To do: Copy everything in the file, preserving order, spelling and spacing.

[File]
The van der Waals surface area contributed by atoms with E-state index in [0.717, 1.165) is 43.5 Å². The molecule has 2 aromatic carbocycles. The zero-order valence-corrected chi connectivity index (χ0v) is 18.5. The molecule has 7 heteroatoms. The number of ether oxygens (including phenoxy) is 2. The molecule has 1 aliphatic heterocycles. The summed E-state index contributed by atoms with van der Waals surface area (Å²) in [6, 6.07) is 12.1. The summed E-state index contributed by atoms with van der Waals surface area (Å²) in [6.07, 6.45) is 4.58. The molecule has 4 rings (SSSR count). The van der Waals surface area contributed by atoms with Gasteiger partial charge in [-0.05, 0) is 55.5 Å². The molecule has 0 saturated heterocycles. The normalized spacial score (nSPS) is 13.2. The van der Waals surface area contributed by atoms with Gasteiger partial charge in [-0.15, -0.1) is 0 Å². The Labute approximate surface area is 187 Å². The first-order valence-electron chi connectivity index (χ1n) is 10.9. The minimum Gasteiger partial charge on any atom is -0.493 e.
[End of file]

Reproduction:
The van der Waals surface area contributed by atoms with E-state index in [0.717, 1.165) is 43.5 Å². The molecule has 2 aromatic carbocycles. The zero-order valence-corrected chi connectivity index (χ0v) is 18.5. The molecule has 7 heteroatoms. The number of ether oxygens (including phenoxy) is 2. The molecule has 1 aliphatic heterocycles. The summed E-state index contributed by atoms with van der Waals surface area (Å²) in [6, 6.07) is 12.1. The summed E-state index contributed by atoms with van der Waals surface area (Å²) in [6.07, 6.45) is 4.58. The molecule has 4 rings (SSSR count). The van der Waals surface area contributed by atoms with Gasteiger partial charge in [-0.05, 0) is 55.5 Å². The molecule has 0 saturated heterocycles. The normalized spacial score (nSPS) is 13.2. The van der Waals surface area contributed by atoms with Gasteiger partial charge in [-0.15, -0.1) is 0 Å². The Labute approximate surface area is 187 Å². The first-order valence-electron chi connectivity index (χ1n) is 10.9. The minimum Gasteiger partial charge on any atom is -0.493 e.